There have been several books written by and about John Wooden, and countless stories and documentaries.
Yet you won’t truly know the complete story about the legendary coach until you read Seth Davis’ new book, Wooden: A Coach’s Life.
Davis spent four years researching and writing this comprehensive biography. It gets to the core of a highly complex man.
Despite all of his success, Wooden also was a mass of contradictions. By and large, his players didn’t view him as a beloved coach when they actually played for him. In fact, many despised him. Outwardly, he had a cool, calm demeanor, but in private, he had a quick temper and was prone to epic eruptions.
Then the coach who was viewed as a saint in the business had an infamous UCLA booster, Sam Gilbert, who openly broke NCAA rules … Continue Reading
As a proud University of Illinois alum, I always will have fond memories of the ’89 Flying Illini basketball team. In fact, with the way the current season is going, I wish it was 1989 again.
They were an unforgettable bunch even if they failed to win the NCAA title. Their feet barely hit the floor all season.
Stephen Bardo, a guard for that team, parlayed that experience into a career in broadcasting. Yet everywhere he goes, people still ask him about what happened 25 years ago.
Bardo decided to write a book, The Flyin’ Illini: The Untold Story of One of College Basketball’s Elite Teams.
Bardo’s honesty in the book, especially over the coaching and relationship with Lou Henson, angered some people in Illini Nation. Of Henson, he wrote:
“Lou and I didn’t like each other at all. It … Continue Reading
My Chicago Tribune column on Jay Bilas and his stance on the pay-for-play issue in college sports generated quite a reaction yesterday. Many sides to the debate. Bilas himself even engaged with a few of my followers on Twitter.
Since the ESPN college basketball analyst had much more to say on the subject, it seems appropriate to share the entire interview. Definitely worth the read.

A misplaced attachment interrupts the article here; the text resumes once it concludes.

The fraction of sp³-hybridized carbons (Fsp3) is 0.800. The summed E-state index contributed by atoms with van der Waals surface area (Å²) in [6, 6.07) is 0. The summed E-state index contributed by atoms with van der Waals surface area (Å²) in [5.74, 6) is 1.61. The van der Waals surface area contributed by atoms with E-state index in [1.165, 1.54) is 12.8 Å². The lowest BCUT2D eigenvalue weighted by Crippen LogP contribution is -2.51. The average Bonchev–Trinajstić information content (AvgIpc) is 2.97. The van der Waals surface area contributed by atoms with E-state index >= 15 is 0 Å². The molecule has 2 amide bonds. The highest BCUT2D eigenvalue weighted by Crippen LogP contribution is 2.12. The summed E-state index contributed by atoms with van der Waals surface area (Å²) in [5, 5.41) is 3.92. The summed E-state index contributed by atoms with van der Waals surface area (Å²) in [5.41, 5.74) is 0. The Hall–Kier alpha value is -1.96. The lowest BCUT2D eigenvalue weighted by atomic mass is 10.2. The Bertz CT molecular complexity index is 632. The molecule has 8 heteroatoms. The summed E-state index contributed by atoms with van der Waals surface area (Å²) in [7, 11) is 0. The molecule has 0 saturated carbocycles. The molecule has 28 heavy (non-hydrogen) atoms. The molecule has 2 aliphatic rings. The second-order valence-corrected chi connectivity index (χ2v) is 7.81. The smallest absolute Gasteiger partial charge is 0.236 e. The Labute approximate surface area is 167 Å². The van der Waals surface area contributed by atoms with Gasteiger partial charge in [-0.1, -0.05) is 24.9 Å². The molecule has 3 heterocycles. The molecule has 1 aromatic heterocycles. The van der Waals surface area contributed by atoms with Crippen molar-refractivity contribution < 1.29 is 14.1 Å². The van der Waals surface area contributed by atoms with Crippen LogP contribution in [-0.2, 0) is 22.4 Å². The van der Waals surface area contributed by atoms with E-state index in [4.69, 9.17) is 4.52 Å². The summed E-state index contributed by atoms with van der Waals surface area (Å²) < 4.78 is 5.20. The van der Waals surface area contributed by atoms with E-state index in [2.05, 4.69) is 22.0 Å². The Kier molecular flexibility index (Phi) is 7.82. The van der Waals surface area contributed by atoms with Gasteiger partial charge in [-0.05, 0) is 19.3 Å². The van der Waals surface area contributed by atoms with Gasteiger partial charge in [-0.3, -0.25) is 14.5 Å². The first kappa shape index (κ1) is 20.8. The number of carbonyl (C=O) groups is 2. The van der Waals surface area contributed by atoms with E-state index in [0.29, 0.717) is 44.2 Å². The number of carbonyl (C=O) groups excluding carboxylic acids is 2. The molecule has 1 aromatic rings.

I can’t say I agree with all of Bilas’ points. However, being married to one, I know there was smarter things to do than get in argument with a lawyer. Yes, Bilas also practices law.
Regardless of where you stand on the issue, Bilas makes some compelling arguments. It is interesting to note that he doesn’t advocate paying all student-athletes. Rather, he wants a free market system to let the schools decide for themselves what … Continue Reading
My latest Chicago Tribune column has Jay Bilas weighing on the situation at Northwestern, where athletes are looking to form a union. The ESPN analyst has become the defacto go-to-guy on the pay-for-play issue.
You also can access the column via my Twitter feed at Sherman_Report.
From the column.
When a group of Northwestern players announced plans to form a union, Jay Bilas’ phone started to ring. That was natural as he has become a key voice, if not the prime voice, on the pay-for-play issue in college sports.
The ESPN college basketball analyst has been extremely outspoken in his contention that the NCAA system is grossly unfair to athletes. Like it or not, the 6-foot-8 former Duke forward’s pointed views have made him an even bigger man in this heated debate.
“I’m a little bit torn about it,” … Continue Reading
I saw Dick “Hoops” Weiss in Chicago for the Champions Classic games last month. Like everyone else, I offered my condolences about his dismissal from the New York Daily News last spring. We all figured he was having a tough time.
“Hoops” quickly assured all of us that we had it wrong. “Things couldn’t be better.”
Seth Davis of SI.com did on column on how “Hoops” is busier than ever. His story is a rare happy ending in our business.
It was a sad but all-too-familiar tale: a newspaper lifer, the classic ink-stained wretch, made a casualty of the digital age. For someone like Weiss, who is 66 years old, that kind of phone call almost always amounts to an involuntary retirement. Yet there he was on Nov. 12 at the Champions Classic in Chicago, strolling through the pressroom with